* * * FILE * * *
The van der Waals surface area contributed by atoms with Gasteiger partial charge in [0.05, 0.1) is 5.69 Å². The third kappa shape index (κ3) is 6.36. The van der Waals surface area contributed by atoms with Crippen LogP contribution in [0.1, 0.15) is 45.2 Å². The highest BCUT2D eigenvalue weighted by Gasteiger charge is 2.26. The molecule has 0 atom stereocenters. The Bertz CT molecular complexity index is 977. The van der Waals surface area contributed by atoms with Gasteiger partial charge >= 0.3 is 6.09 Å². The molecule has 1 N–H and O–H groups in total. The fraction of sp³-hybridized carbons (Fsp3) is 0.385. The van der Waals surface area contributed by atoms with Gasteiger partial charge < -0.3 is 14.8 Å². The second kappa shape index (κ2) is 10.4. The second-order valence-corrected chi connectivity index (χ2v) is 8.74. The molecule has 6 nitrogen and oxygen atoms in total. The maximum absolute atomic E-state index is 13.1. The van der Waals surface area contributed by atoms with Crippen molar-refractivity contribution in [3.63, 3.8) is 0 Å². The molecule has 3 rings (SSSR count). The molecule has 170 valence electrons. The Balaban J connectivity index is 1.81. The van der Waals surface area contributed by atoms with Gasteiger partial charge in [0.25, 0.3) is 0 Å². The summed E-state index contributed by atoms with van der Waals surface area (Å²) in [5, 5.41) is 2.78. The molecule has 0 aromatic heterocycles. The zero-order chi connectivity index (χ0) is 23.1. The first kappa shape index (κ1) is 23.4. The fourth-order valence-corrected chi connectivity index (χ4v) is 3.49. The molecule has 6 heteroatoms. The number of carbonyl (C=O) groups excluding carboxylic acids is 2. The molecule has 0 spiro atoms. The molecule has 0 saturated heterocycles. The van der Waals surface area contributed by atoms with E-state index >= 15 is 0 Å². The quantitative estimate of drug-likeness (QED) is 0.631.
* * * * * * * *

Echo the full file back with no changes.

The van der Waals surface area contributed by atoms with Gasteiger partial charge in [0.05, 0.1) is 5.69 Å². The third kappa shape index (κ3) is 6.36. The van der Waals surface area contributed by atoms with Crippen LogP contribution in [0.1, 0.15) is 45.2 Å². The highest BCUT2D eigenvalue weighted by Gasteiger charge is 2.26. The molecule has 0 atom stereocenters. The Bertz CT molecular complexity index is 977. The van der Waals surface area contributed by atoms with Gasteiger partial charge >= 0.3 is 6.09 Å². The molecule has 1 N–H and O–H groups in total. The fraction of sp³-hybridized carbons (Fsp3) is 0.385. The van der Waals surface area contributed by atoms with Gasteiger partial charge < -0.3 is 14.8 Å². The second kappa shape index (κ2) is 10.4. The second-order valence-corrected chi connectivity index (χ2v) is 8.74. The molecule has 6 nitrogen and oxygen atoms in total. The maximum absolute atomic E-state index is 13.1. The van der Waals surface area contributed by atoms with Crippen molar-refractivity contribution in [3.63, 3.8) is 0 Å². The molecule has 3 rings (SSSR count). The molecule has 170 valence electrons. The Balaban J connectivity index is 1.81. The van der Waals surface area contributed by atoms with Gasteiger partial charge in [0.25, 0.3) is 0 Å². The summed E-state index contributed by atoms with van der Waals surface area (Å²) in [5, 5.41) is 2.78. The molecule has 0 aromatic heterocycles. The zero-order chi connectivity index (χ0) is 23.1. The first kappa shape index (κ1) is 23.4. The fourth-order valence-corrected chi connectivity index (χ4v) is 3.49. The molecule has 6 heteroatoms. The number of carbonyl (C=O) groups excluding carboxylic acids is 2. The molecule has 0 spiro atoms. The molecule has 0 saturated heterocycles. The van der Waals surface area contributed by atoms with E-state index >= 15 is 0 Å². The quantitative estimate of drug-likeness (QED) is 0.631.